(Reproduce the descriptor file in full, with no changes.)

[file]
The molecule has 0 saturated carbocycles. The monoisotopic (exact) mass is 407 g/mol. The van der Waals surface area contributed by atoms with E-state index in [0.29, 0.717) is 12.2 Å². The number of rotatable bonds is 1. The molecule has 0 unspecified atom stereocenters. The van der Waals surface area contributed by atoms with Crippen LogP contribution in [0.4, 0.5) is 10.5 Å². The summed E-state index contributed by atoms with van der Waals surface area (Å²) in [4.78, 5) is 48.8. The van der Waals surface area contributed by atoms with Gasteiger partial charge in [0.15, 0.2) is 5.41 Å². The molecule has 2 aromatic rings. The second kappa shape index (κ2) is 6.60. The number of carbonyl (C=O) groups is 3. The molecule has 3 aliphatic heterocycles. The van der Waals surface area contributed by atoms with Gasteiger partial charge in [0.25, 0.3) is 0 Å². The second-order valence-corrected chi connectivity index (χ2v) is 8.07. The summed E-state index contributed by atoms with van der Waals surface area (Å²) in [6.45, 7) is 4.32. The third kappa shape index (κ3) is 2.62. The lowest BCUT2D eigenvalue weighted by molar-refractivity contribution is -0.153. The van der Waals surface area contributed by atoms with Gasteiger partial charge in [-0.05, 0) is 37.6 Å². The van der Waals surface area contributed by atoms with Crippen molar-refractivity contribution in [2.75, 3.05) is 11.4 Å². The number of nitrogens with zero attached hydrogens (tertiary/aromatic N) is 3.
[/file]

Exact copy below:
The molecule has 0 saturated carbocycles. The monoisotopic (exact) mass is 407 g/mol. The van der Waals surface area contributed by atoms with E-state index in [0.29, 0.717) is 12.2 Å². The number of rotatable bonds is 1. The molecule has 0 unspecified atom stereocenters. The van der Waals surface area contributed by atoms with Crippen LogP contribution in [0.4, 0.5) is 10.5 Å². The summed E-state index contributed by atoms with van der Waals surface area (Å²) in [4.78, 5) is 48.8. The van der Waals surface area contributed by atoms with Gasteiger partial charge in [0.15, 0.2) is 5.41 Å². The molecule has 2 aromatic rings. The second kappa shape index (κ2) is 6.60. The number of carbonyl (C=O) groups is 3. The molecule has 3 aliphatic heterocycles. The van der Waals surface area contributed by atoms with Gasteiger partial charge in [0.25, 0.3) is 0 Å². The second-order valence-corrected chi connectivity index (χ2v) is 8.07. The summed E-state index contributed by atoms with van der Waals surface area (Å²) in [6.45, 7) is 4.32. The third kappa shape index (κ3) is 2.62. The lowest BCUT2D eigenvalue weighted by molar-refractivity contribution is -0.153. The van der Waals surface area contributed by atoms with Gasteiger partial charge in [-0.05, 0) is 37.6 Å². The van der Waals surface area contributed by atoms with Crippen molar-refractivity contribution in [2.75, 3.05) is 11.4 Å². The number of nitrogens with zero attached hydrogens (tertiary/aromatic N) is 3.